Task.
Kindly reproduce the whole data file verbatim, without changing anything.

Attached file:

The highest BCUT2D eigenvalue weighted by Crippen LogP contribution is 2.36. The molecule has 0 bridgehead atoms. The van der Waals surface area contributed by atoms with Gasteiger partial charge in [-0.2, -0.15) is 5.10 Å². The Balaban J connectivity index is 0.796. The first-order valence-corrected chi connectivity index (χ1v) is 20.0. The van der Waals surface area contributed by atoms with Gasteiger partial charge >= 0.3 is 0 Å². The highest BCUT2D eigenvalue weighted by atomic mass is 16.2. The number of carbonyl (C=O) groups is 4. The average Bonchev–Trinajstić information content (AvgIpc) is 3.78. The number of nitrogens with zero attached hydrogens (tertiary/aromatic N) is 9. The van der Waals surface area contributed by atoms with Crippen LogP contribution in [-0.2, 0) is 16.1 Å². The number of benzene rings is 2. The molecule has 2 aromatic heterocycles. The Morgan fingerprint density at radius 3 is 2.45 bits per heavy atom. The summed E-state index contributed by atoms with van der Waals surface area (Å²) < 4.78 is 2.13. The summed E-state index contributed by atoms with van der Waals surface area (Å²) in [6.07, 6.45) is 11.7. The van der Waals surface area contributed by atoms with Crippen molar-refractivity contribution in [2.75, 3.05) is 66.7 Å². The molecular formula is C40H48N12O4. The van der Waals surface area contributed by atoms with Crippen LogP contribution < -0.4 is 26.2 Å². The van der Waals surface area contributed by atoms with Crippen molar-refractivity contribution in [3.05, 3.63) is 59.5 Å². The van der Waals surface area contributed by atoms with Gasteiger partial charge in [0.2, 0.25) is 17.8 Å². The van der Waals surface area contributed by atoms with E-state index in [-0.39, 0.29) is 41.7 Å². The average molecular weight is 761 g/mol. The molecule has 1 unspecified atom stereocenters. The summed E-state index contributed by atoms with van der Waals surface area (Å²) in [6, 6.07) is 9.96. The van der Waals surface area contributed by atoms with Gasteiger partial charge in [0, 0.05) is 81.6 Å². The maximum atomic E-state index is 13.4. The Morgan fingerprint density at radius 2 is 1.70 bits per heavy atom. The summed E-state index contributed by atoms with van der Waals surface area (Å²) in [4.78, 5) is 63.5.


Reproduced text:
The highest BCUT2D eigenvalue weighted by Crippen LogP contribution is 2.36. The molecule has 0 bridgehead atoms. The van der Waals surface area contributed by atoms with Gasteiger partial charge in [-0.2, -0.15) is 5.10 Å². The Balaban J connectivity index is 0.796. The first-order valence-corrected chi connectivity index (χ1v) is 20.0. The van der Waals surface area contributed by atoms with Gasteiger partial charge >= 0.3 is 0 Å². The highest BCUT2D eigenvalue weighted by atomic mass is 16.2. The number of carbonyl (C=O) groups is 4. The average Bonchev–Trinajstić information content (AvgIpc) is 3.78. The number of nitrogens with zero attached hydrogens (tertiary/aromatic N) is 9. The van der Waals surface area contributed by atoms with Crippen LogP contribution in [-0.2, 0) is 16.1 Å². The number of benzene rings is 2. The molecule has 2 aromatic heterocycles. The Morgan fingerprint density at radius 3 is 2.45 bits per heavy atom. The summed E-state index contributed by atoms with van der Waals surface area (Å²) < 4.78 is 2.13. The summed E-state index contributed by atoms with van der Waals surface area (Å²) in [6.07, 6.45) is 11.7. The van der Waals surface area contributed by atoms with Crippen molar-refractivity contribution in [2.75, 3.05) is 66.7 Å². The molecular formula is C40H48N12O4. The van der Waals surface area contributed by atoms with Crippen LogP contribution < -0.4 is 26.2 Å². The van der Waals surface area contributed by atoms with Crippen molar-refractivity contribution in [3.05, 3.63) is 59.5 Å². The van der Waals surface area contributed by atoms with Gasteiger partial charge in [0.2, 0.25) is 17.8 Å². The van der Waals surface area contributed by atoms with E-state index in [-0.39, 0.29) is 41.7 Å². The average molecular weight is 761 g/mol. The molecule has 1 unspecified atom stereocenters. The summed E-state index contributed by atoms with van der Waals surface area (Å²) in [6, 6.07) is 9.96. The van der Waals surface area contributed by atoms with Gasteiger partial charge in [0, 0.05) is 81.6 Å². The maximum atomic E-state index is 13.4. The Morgan fingerprint density at radius 2 is 1.70 bits per heavy atom. The summed E-state index contributed by atoms with van der Waals surface area (Å²) in [4.78, 5) is 63.5.